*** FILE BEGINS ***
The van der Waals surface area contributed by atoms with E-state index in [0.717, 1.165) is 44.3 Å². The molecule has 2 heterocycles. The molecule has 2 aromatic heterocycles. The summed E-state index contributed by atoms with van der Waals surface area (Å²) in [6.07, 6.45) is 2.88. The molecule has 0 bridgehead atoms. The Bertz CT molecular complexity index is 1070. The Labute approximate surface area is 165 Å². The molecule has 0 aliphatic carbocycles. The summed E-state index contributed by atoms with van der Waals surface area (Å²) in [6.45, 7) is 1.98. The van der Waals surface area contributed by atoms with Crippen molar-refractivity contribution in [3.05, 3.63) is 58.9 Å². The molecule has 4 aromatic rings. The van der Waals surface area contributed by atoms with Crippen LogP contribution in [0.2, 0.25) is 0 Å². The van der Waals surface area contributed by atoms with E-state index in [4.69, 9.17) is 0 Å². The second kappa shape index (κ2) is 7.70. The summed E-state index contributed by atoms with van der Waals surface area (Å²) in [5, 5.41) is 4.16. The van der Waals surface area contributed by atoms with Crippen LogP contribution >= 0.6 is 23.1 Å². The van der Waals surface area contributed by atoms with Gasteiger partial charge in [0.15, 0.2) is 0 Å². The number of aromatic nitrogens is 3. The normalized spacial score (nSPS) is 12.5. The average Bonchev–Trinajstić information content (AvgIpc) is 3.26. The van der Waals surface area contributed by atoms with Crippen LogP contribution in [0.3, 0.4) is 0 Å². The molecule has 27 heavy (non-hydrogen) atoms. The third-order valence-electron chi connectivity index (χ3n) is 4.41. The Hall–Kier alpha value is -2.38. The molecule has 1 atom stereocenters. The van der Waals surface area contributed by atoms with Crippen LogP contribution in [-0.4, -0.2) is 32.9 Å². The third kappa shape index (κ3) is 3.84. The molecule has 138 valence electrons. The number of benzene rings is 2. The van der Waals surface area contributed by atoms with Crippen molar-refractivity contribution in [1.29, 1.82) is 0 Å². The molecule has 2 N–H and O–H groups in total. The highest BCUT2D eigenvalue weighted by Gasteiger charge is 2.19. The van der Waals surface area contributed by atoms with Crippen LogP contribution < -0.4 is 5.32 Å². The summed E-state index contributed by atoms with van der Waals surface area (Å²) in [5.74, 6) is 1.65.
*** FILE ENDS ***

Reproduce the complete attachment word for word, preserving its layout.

The van der Waals surface area contributed by atoms with E-state index in [0.717, 1.165) is 44.3 Å². The molecule has 2 heterocycles. The molecule has 2 aromatic heterocycles. The summed E-state index contributed by atoms with van der Waals surface area (Å²) in [6.07, 6.45) is 2.88. The molecule has 0 bridgehead atoms. The Bertz CT molecular complexity index is 1070. The Labute approximate surface area is 165 Å². The molecule has 0 aliphatic carbocycles. The summed E-state index contributed by atoms with van der Waals surface area (Å²) in [6.45, 7) is 1.98. The van der Waals surface area contributed by atoms with Crippen molar-refractivity contribution in [3.05, 3.63) is 58.9 Å². The molecule has 4 aromatic rings. The van der Waals surface area contributed by atoms with Crippen LogP contribution in [0.2, 0.25) is 0 Å². The van der Waals surface area contributed by atoms with E-state index in [4.69, 9.17) is 0 Å². The second kappa shape index (κ2) is 7.70. The summed E-state index contributed by atoms with van der Waals surface area (Å²) in [5, 5.41) is 4.16. The van der Waals surface area contributed by atoms with Crippen LogP contribution >= 0.6 is 23.1 Å². The van der Waals surface area contributed by atoms with Gasteiger partial charge in [0.15, 0.2) is 0 Å². The number of aromatic nitrogens is 3. The normalized spacial score (nSPS) is 12.5. The average Bonchev–Trinajstić information content (AvgIpc) is 3.26. The van der Waals surface area contributed by atoms with Crippen LogP contribution in [0.3, 0.4) is 0 Å². The molecule has 27 heavy (non-hydrogen) atoms. The third-order valence-electron chi connectivity index (χ3n) is 4.41. The Hall–Kier alpha value is -2.38. The molecule has 1 atom stereocenters. The van der Waals surface area contributed by atoms with Crippen LogP contribution in [-0.4, -0.2) is 32.9 Å². The third kappa shape index (κ3) is 3.84. The molecule has 138 valence electrons. The number of benzene rings is 2. The van der Waals surface area contributed by atoms with Crippen molar-refractivity contribution in [1.29, 1.82) is 0 Å². The molecule has 2 N–H and O–H groups in total. The highest BCUT2D eigenvalue weighted by Gasteiger charge is 2.19. The van der Waals surface area contributed by atoms with Crippen LogP contribution < -0.4 is 5.32 Å². The summed E-state index contributed by atoms with van der Waals surface area (Å²) in [5.74, 6) is 1.65.